FORM MEETS FUNCTION
Mid-century and Japanese details influence this design.
Describe the project in three lines. Our house is a mid-century farm house on a former pumpkin farm We are gradually renovating the interior to suit our family’s needs, but we always bring our choices back to the home’s roots In the bathrooms, we started with the idea of them being fully tiled which, in turn, meant a reduced palette both in materials and colours
Tell us about the aesthetic. The architecture of the house is mid-century with some original Japanese details such as shoji-screen doors It made sense to continue with this aesthetic approach in the bathrooms
Mirrors have been kept very minimal, or hidden, in both bathrooms. Was this a deliberate move? Oh yes I’m not a fan of huge mirrors everywhere so they are either small or hidden within cabinetry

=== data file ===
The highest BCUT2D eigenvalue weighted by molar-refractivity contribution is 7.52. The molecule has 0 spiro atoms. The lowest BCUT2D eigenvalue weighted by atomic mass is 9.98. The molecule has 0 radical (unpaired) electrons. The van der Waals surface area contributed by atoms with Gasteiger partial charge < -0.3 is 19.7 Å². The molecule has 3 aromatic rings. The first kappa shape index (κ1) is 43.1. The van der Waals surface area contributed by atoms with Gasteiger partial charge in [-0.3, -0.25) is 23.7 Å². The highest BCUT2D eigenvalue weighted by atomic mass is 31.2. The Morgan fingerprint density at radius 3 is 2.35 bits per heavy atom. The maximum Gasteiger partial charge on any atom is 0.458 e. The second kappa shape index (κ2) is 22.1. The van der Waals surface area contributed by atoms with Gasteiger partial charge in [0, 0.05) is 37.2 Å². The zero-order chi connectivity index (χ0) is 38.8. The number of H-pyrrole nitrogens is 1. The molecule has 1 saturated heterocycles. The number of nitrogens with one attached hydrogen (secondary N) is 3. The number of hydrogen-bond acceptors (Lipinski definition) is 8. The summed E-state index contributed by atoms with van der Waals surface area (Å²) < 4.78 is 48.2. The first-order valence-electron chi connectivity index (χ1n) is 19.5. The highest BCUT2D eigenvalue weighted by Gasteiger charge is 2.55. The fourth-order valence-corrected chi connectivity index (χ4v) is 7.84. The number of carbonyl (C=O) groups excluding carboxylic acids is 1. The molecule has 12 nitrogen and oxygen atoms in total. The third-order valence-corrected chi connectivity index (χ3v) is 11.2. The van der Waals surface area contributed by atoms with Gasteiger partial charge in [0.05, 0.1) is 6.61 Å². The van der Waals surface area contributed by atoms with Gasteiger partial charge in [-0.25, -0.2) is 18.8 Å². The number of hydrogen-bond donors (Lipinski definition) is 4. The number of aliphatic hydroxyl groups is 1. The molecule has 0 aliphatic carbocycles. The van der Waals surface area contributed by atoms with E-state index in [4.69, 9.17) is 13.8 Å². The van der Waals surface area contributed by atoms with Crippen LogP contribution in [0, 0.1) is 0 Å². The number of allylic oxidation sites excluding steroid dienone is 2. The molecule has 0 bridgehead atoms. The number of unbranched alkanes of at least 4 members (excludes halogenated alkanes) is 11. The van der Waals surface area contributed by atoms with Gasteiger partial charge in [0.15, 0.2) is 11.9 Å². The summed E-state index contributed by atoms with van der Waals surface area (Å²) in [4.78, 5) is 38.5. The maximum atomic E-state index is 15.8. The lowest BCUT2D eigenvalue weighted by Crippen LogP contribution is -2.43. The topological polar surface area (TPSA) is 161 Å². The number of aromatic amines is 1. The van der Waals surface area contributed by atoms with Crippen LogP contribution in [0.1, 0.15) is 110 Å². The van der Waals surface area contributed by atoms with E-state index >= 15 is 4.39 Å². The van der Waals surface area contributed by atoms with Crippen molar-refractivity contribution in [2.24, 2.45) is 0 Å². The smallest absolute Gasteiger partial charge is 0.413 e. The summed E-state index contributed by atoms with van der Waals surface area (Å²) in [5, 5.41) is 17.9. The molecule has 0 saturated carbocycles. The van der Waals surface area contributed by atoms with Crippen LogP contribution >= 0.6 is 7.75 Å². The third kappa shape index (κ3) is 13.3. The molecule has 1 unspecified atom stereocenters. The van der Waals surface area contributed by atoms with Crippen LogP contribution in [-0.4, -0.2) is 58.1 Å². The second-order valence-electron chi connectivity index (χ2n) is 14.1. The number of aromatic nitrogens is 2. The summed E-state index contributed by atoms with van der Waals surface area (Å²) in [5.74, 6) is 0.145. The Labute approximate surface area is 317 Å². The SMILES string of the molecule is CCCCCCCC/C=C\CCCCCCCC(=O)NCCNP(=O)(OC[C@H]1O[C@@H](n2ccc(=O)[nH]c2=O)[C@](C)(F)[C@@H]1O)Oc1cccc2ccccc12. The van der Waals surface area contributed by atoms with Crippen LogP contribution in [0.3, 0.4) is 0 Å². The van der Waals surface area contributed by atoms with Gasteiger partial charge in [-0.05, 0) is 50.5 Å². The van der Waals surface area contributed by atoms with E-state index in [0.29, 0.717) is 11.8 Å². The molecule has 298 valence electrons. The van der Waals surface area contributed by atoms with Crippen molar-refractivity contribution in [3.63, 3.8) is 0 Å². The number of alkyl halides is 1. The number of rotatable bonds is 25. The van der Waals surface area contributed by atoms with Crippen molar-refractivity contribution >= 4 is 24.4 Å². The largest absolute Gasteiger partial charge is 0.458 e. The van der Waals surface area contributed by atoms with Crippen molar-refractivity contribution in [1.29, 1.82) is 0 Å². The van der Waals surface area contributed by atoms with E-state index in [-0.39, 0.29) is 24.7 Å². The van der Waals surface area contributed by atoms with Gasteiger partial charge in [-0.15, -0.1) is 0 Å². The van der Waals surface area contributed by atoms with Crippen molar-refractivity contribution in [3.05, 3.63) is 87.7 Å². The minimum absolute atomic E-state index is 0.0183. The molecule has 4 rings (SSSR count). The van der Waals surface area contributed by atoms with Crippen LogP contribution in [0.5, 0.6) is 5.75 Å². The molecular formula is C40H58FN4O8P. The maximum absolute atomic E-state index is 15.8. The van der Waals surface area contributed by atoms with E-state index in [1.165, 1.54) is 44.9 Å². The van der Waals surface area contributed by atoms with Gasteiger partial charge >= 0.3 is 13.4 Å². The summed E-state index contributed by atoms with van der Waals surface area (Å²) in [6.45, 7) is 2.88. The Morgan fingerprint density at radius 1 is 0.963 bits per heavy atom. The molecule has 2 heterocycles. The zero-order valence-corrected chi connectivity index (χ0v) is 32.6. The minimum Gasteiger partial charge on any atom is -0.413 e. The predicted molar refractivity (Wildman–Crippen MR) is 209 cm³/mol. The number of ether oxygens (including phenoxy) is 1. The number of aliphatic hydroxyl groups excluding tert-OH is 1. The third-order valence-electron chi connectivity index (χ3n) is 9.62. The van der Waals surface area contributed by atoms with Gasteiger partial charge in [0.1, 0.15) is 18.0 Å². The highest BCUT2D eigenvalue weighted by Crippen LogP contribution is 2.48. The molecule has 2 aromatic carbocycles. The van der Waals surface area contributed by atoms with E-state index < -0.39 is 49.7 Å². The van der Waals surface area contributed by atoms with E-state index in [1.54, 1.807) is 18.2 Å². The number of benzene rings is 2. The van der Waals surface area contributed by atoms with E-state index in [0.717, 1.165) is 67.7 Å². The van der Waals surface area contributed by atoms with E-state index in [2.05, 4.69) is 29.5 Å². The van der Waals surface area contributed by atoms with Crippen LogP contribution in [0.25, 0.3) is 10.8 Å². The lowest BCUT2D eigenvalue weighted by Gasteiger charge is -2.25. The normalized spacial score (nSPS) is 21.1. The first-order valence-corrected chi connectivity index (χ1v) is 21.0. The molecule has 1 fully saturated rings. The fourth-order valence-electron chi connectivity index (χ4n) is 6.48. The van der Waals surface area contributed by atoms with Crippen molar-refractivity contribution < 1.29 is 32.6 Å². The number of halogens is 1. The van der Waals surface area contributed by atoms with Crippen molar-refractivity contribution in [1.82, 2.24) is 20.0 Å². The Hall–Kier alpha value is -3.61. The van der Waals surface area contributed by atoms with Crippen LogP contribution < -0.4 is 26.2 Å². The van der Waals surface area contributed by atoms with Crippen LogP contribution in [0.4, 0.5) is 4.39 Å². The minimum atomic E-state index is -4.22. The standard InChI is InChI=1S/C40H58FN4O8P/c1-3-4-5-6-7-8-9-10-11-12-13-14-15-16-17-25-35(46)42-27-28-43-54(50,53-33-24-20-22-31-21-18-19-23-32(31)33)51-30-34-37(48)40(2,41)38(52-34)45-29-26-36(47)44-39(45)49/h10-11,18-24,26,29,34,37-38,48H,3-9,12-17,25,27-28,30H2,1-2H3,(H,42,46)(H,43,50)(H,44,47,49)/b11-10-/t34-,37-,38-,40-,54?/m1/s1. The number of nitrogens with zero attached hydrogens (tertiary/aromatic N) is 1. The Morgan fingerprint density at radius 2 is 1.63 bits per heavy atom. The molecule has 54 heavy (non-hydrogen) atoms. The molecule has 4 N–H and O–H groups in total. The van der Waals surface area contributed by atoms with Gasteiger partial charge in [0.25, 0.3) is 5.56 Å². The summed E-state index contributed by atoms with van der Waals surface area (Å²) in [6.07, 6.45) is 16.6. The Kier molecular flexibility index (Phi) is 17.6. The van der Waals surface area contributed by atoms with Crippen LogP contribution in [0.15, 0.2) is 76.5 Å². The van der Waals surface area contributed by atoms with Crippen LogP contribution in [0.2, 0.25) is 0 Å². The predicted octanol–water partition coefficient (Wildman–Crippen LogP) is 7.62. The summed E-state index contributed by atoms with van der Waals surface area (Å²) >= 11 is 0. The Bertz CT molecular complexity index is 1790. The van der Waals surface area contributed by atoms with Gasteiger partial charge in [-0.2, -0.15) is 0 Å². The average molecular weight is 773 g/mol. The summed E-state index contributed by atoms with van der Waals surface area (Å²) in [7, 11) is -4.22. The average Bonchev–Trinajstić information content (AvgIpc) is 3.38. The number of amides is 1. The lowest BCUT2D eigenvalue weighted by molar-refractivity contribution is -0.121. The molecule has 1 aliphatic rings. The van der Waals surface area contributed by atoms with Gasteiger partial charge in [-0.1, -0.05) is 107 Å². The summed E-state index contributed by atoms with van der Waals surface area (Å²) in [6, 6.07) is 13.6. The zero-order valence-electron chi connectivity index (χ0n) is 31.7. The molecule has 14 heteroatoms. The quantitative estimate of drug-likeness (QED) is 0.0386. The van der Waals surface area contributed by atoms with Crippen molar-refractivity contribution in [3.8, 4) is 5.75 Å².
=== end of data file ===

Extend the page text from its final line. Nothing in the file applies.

There’s extensive use of the classic American Heath Ceramics tiles. What is it about the tiles that you like so much? Heath Ceramics tiles are handmade and the variation in size and glaze brings life to the surfaces We think it’s important to support this sort of industry and Heath Ceramics are a pleasure to deal with They also offer a bullnose edge to the end tiles – which is really old-school and such a beautiful detail – so that no metal trims are required
The tiled surfaces are broken only by a little timber. How important was this continuity of material? Almost all of the new cabinetry in the house is iroko, a sustainable hardwood from South America It made sense to continue this in the bathrooms, not only for a sense of the larger interior scope but also for the durability of the cabinetry
What were the challenges in creating the tiled bath and basins? It took a lot of planning Stephanie, from my studio, drew every tile’s placement but we are glad that we persevered Luckily, we also had excellent tilers who were excited by the job and went the extra mile, and a great builder who took the time with his framing to get everything right from the start